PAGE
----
[PD] Question about SQL Placeholder Implementation
hans at eds.org
Wed Dec 26 22:24:41 CET 2007
My idea for using this would be to pair the [sql_query] directly to
the [sqlite] object, then the rest of the time, the data would be in
the form of Pd messages. I think for most people, they'll want to
work in Pd messages as much as possible, then at the last possible
moment, the Pd messages should be converted into SQL queries.
Also, since Pd objects visually represent instances, I think that the
[sqlite] server object should represent one database. If there are
numerous [sqlite] objects representing the same database, then I
think things will get confusing to the Pd user and in the C code. We
tried this in hidio, and it turned out to be a pain. I am not sure
if this is what you are proposing, though, but that is my
understanding of it.
I'll take a look at your design once its out there.
On Dec 26, 2007, at 10:28 AM, Mike McGonagle wrote:
> From looking at this (I didn't compile the external yet), but my
> first thought about your patch is that it would be very cumbersome
> to have the result sets coming out of the "server" object. They
> should be coming out of the "query" object, as that is the object
> that is handling that particular result set. I kind of envision
> that once someone has finished with creating the SQL queries, that
> they would then create the processing code to handle each query.
> That is something that is specific to the query, and not the
> "server" object. The way that you have this, we would still need to
> create a separate "query" and "server" object for each query. That
> would make swapping the "server" object in and out very difficult,
> as it would require replacing ALL of the "server" objects for each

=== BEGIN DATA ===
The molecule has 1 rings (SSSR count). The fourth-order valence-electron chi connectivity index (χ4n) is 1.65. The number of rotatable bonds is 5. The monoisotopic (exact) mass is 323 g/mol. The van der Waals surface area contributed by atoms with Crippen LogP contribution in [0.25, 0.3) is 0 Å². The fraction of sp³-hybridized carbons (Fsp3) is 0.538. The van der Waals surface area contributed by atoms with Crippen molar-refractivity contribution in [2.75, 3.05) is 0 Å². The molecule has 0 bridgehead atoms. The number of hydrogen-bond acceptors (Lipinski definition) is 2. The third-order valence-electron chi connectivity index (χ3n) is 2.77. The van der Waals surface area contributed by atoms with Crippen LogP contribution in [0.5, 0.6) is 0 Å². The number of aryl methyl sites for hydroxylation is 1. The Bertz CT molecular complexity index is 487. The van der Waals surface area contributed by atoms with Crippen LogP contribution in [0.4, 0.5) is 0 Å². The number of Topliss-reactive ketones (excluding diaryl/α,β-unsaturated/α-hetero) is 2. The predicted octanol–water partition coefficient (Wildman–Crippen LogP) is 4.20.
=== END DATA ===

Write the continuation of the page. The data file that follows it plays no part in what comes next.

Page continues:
> Just to let you know, I need to clean up some more stuff, but I
> will post my latest version of the "server" and "query" objects
> tomorrow. I have not done a whole lot of testing, but I am able to
> insert SQL and make the queries, and get results out. It also
> handles errors and most recent insert row id stuff...
> On Dec 22, 2007 1:27 AM, Hans-Christoph Steiner <hans at eds.org> wrote:
> I just committed my first stabs at a sketch for the [sql_query]
> object. It doesn't do anything yet, but it does recognize ?
> placeholders as object arguments and creates inlets. Other than
> that, the only thing it currently does is crash :).
> On Dec 21, 2007, at 1:36 PM, Mike McGonagle wrote:
>> On 12/21/07, Mathieu Bouchard <matju at artengine.ca> wrote:
>> On Tue, 18 Dec 2007, Mike McGonagle wrote:
>> > [query <srv_id> insert into mytable (id, name, token) values (?
>> > In this example, the first placeholder would expect a Float,
>> with the next
>> > two expecting a Symbol (just think of this as a variation on the
>> > string substitutions).
>> It looks more like the types of [t] [pack] [unpack] [expr] etc.
>> Yes, they are PD types.
>> You don't really need to type your data. SQL is largely typeless:
>> at least
>> at the level of what you can put in one table cell, anything is a
>> It becomes typed (but auto-cast) when put in the cell, but rebecomes
>> untyped when taken out of the cell.
>> Yes, I know that these things can be stored in a typeless manner,
>> but the functions that bind the SQL statement with their
>> placeholders can be of any type, as there are functions for the
>> various datatypes.
>> This link shows all the different functions used to bind the data
>> to the statement placeholders.
>> And if you look at how MySQL does this, while they only provide a
>> single bind function, it does have the datatypes for the data in a
>> structure that gets passed into the bind function.
>> Also, from looking at libdbi, it appears that they don't even
>> bother with placeholders at all.
>> This is not an issue of how the user sees these things, it is how
>> the C code interfaces with the database.
>> So, just how do we do this in a consistent manner when all the
>> different interfaces don't support these things, AND if they do,
>> they do them differently.
>> > but considering that the databases need to know the specific
>> data types
>> > for each placeholder,
>> heh? do they?
>> SQLite does. MySQL appears to as well. And yes, it is possible to
>> just force everything to be a string/c-string and be done with it.
>> SQLite actually stores everything as a string anyway, despite the
>> defined types in the create statement.
>> _ _ __ ___ _____ ________ _____________ _____________________ ...
>> | Mathieu Bouchard - tél:+1.514.383.3801, Montréal QC Canada
>> Peace may sound simple—one beautiful word— but it requires
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>> every high ideal.
>> —Yehudi Menuhin (1916–1999), musician
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> —Yehudi Menuhin (1916–1999), musician
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